I am looking forward so much to having you home for the summer. To hear the front door open & to hear you say, “Hi it’s me.” Your dad & I have missed your very much since you went off to college but we know this is the first stage of our daughter’s independence. We love you very much & we are so very proud of you. We know you have worked long & hard in all of your classes & it’s been a struggle, so many times wanting to go out & have fun, or go to a party, but knowing that you have homework to do and that the studies come first.
You have always been able to appreciate the small things in life, Adrienne – a diamond ring – a new 28oz – a trip around the world! So just kidding, I really mean the small & important things in life. When we talked on the phone last week I remember your comment on the weather. It was raining & you said when you were passing a couple of students they were complaining about the rain; how wet & miserable it was. You told me you were smiling inside because it brought back memories of England back to you & the air smelt so sweet & fresh.
Life is a little like that – we have to have some grey days in our lives in order to appreciate the bright sunny ones, & we have to make the best of them. I can’t help thinking how wonderful it is that at your young age you seemed to have learned that. Some people live a whole lifetime Adrienne & they never learn to love the rain.
From your ever loving,
BY MELISSA DUNDAS-PAINE
Our mom was diagnosed with colon cancer in 1989. It was a highly emotional time for our family, as Papa (our Dad's Dad) had just passed in a tragic car crash. Our Mom had surgery and underwent treatment shortly after the diagnosis, but being so close to our Papa, I can only imagine she immediately felt faced with her own mortality. I remember her saying that Papa visited her in a dream and told her it wasn't her time to go yet. She decided sometime between then and her death five years later that she needed to write down the story of how she met our dad, Papa's son, as well as when and why they decided to have children.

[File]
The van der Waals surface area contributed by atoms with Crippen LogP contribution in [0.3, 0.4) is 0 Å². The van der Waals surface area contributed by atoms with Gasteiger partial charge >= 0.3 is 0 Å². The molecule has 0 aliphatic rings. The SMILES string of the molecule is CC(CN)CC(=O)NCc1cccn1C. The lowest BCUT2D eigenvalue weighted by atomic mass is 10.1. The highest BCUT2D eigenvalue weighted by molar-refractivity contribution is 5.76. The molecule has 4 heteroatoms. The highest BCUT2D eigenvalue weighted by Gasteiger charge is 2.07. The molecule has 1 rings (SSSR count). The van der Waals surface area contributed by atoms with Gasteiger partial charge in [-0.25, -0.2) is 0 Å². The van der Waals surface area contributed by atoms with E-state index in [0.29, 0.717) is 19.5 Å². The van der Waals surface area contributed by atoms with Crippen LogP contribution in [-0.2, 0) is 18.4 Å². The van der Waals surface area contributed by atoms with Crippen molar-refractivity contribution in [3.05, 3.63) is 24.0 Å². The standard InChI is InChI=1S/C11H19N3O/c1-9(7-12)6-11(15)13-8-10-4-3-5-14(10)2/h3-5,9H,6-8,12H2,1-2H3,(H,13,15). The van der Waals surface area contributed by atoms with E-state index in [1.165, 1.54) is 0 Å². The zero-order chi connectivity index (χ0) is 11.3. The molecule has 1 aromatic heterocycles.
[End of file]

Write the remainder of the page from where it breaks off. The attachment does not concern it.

But we didn't know this back then. Our dad gave us this handwritten story after her passing. She had also taken the time to type it out, but as you can imagine, the handwritten account tugs so much more at our heartstrings. There is just something special about seeing our mother's penmanship. It evokes so many sweet memories.
She passed while we were all young, before any of us had started dating. But to have this account written by her of how she met our father and how she felt upon becoming pregnant with each of us and about the days we were born is just priceless. These are her thoughts and feelings written for us by her hand. What she must have been thinking as she penned this is just unfathomable. I'm sure she hoped we would be older and that the journal would have been full of more stories, but tragically, it sits less than a quarter full of her handwriting, as her life was cut short at the age of thirty-nine.
This diary, or mini memoir, is a treasure to my sisters and myself, and is worth so much more than the paper it is written on.
Chris & I got engaged on June 10th, 1975. He was so romantic. We went parking by the lake, he asked me if I would be his wife and then slid the ring on my finger. (What a love). One time, maybe a year before this, we were at a hockey game (Flyers). Chris asked me “why do you want to marry me?” I said, “because I want you in my life forever.” He said, “well if I marry you it will be forever.